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Reynolds v. Lacey

OPINION FILED AUGUST 15, 1979.

MARDELLA KLEBBA REYNOLDS, PLAINTIFF-APPELLANT,

v.

ED LACEY, TRUSTEE UNDER THE WILL OF B.A. KLEBBA, DECEASED, ET AL., DEFENDANTS-APPELLEES.



APPEAL from the Circuit Court of Jefferson County; the Hon. ROBERT W. WHITMER, Judge, presiding.

MR. JUSTICE GEORGE J. MORAN DELIVERED THE OPINION OF THE COURT:

Mr. JUSTICE KASSERMAN delivered the opinion of the court:

Plaintiff appeals from a judgment of the circuit court of Jefferson County dismissing her complaint for partition of real property. Numerous issues are raised, but the determinative issue is whether the trial court's finding that partition would not be in the best interests of one of the minor defendants is sufficient to sustain the dismissal of the complaint below. We find that it is.

Plaintiff was divorced from her husband, B.A. Klebba, on September 9, 1967. The divorce decree denied plaintiff permanent homestead or dower rights in Klebba's realty. Plaintiff appealed from this order. On July 23, 1968, Klebba died. This court reversed the decree and awarded plaintiff homestead and dower rights on October 22, 1969.

Klebba's estate passed into a testamentary trust upon his death. In 1971 or 1972, a parcel of trust realty referred to as Tract I was sold to pay debts. Plaintiff's dower interest was valued at $8841.33, and the court ordered that this amount be made a lien against a second parcel of trust realty (Tract II).

On October 31, 1972, the court entered a decree granting plaintiff one-third of all rents, profits, income and proceeds derived from Tract II. It also ordered that the lien from the sale of Tract I and an amount equal to one-third of the net income from all of the trust real estate since Klebba's death be incorporated into a mortgage against Tract II.

On January 17, 1978, plaintiff filed her complaint for partition of Tract II. The trust beneficiaries, one of whom was a minor, moved to dismiss the complaint on the ground that the plaintiff had no partitionable interest in the property. A guardian ad litem was appointed to represent the minor the day of the hearing of the motion. At the conclusion of the hearing the trial court found that partition would not be in the best interest of the minor defendant and dismissed plaintiff's complaint. Plaintiff appeals.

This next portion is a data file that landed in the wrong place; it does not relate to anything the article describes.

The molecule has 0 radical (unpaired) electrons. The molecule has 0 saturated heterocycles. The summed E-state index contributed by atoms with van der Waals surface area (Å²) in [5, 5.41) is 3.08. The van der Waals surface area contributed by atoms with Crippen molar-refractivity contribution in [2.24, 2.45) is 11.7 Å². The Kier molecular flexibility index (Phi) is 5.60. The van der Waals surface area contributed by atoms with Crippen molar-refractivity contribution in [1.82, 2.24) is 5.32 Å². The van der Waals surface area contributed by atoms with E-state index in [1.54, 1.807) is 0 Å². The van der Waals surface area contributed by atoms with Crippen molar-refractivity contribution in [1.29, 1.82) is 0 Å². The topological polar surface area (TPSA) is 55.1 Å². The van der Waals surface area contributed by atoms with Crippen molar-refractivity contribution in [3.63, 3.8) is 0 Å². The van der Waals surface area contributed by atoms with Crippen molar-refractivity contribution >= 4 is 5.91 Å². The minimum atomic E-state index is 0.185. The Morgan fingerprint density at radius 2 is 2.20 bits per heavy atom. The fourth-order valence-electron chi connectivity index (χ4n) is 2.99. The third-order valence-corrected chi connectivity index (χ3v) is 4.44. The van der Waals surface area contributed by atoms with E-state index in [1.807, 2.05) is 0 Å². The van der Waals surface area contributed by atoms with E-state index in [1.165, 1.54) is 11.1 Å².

• 1, 2 It has long been the law in the State of Illinois that the court will jealously guard the interests of minors and deny partition if it would be contrary to their best interests. Partition being an equitable proceeding, the court has it within its general equitable supervision to protect the rights and interests of minors. (Ames v. Ames (1894), 148 Ill. 321, 36 N.E. 110; Gibbs v. Andrews (1921), 299 Ill. 510, 132 N.E. 544; Hartmann v. Hartmann (1871), 59 Ill. 103.) The Illinois Supreme Court long ago spoke to the situation here at hand:

"When a court of equity is called upon by a bill to partition lands in which infants are interested, it is the duty of the chancellor to ascertain whether the partition will result beneficially to such infants or to their detriment, and if it is found that it will not be for their best interests, partition should be denied. [Citations.]" (Miller v. Lanning (1904), 211 Ill. 620, 622, 71 N.E. 1115; see also Tanner v. Tanner (1927), 326 Ill. 302, 157 N.E. 161.)

Here, the trial court made the explicit finding that "one of the parties in interest in this cause is a minor whose interests must be closely guarded by the court and that partition is not in the best interests of said minor."

• 3 We find no reason to reverse the trial court's dismissal of the complaint. The ruling of the trial judge is presumed to be correct, especially since the appellant has furnished no transcript of the hearing. (Dean v. Dean (1948), 401 Ill. 406, 82 N.E.2d 342.) Therefore, the decision of the circuit court of Jefferson County is affirmed, and the remaining issues raised by appellant need not be addressed.

Affirmed.

KUNCE, J., concurs.

Mr. JUSTICE KASSERMAN, specially ...

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